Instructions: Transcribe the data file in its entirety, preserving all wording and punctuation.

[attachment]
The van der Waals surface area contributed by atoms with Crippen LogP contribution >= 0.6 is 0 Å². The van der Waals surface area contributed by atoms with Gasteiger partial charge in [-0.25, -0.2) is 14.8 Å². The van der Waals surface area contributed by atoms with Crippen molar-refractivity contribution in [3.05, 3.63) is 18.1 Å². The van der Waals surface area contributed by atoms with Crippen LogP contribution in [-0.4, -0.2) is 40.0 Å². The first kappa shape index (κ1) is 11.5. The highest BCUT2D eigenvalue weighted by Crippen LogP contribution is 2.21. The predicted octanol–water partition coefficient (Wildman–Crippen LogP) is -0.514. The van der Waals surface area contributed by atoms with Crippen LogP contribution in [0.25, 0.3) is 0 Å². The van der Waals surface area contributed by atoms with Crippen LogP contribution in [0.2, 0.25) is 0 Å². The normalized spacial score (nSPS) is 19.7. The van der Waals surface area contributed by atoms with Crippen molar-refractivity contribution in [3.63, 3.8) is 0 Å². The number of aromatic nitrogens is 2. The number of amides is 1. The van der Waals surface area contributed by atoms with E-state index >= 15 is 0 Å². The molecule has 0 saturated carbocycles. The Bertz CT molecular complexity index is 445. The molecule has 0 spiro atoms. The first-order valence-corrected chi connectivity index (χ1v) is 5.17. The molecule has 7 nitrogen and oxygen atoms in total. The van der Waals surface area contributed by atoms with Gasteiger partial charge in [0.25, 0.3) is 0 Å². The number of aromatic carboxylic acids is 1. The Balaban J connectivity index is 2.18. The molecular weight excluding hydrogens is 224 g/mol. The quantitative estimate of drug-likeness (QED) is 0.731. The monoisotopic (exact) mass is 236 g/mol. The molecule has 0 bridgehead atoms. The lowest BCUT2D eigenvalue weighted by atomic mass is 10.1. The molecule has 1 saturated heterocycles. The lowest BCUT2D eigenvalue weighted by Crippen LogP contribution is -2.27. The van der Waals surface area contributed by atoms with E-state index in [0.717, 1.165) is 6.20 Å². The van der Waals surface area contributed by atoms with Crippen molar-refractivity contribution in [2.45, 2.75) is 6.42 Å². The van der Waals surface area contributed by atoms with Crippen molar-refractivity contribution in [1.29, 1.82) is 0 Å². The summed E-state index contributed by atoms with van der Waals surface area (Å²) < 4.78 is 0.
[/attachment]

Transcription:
The van der Waals surface area contributed by atoms with Crippen LogP contribution >= 0.6 is 0 Å². The van der Waals surface area contributed by atoms with Gasteiger partial charge in [-0.25, -0.2) is 14.8 Å². The van der Waals surface area contributed by atoms with Crippen molar-refractivity contribution in [3.05, 3.63) is 18.1 Å². The van der Waals surface area contributed by atoms with Crippen LogP contribution in [-0.4, -0.2) is 40.0 Å². The first kappa shape index (κ1) is 11.5. The highest BCUT2D eigenvalue weighted by Crippen LogP contribution is 2.21. The predicted octanol–water partition coefficient (Wildman–Crippen LogP) is -0.514. The van der Waals surface area contributed by atoms with Crippen LogP contribution in [0.25, 0.3) is 0 Å². The van der Waals surface area contributed by atoms with Crippen LogP contribution in [0.2, 0.25) is 0 Å². The normalized spacial score (nSPS) is 19.7. The van der Waals surface area contributed by atoms with Crippen molar-refractivity contribution in [3.63, 3.8) is 0 Å². The number of aromatic nitrogens is 2. The number of amides is 1. The van der Waals surface area contributed by atoms with E-state index >= 15 is 0 Å². The molecule has 0 saturated carbocycles. The Bertz CT molecular complexity index is 445. The molecule has 0 spiro atoms. The first-order valence-corrected chi connectivity index (χ1v) is 5.17. The molecule has 7 nitrogen and oxygen atoms in total. The van der Waals surface area contributed by atoms with Gasteiger partial charge in [0.25, 0.3) is 0 Å². The number of aromatic carboxylic acids is 1. The Balaban J connectivity index is 2.18. The molecular weight excluding hydrogens is 224 g/mol. The quantitative estimate of drug-likeness (QED) is 0.731. The monoisotopic (exact) mass is 236 g/mol. The molecule has 0 bridgehead atoms. The lowest BCUT2D eigenvalue weighted by atomic mass is 10.1. The molecule has 1 saturated heterocycles. The lowest BCUT2D eigenvalue weighted by Crippen LogP contribution is -2.27. The van der Waals surface area contributed by atoms with E-state index in [0.717, 1.165) is 6.20 Å². The van der Waals surface area contributed by atoms with Crippen molar-refractivity contribution in [2.45, 2.75) is 6.42 Å². The van der Waals surface area contributed by atoms with Crippen molar-refractivity contribution in [1.29, 1.82) is 0 Å². The summed E-state index contributed by atoms with van der Waals surface area (Å²) < 4.78 is 0.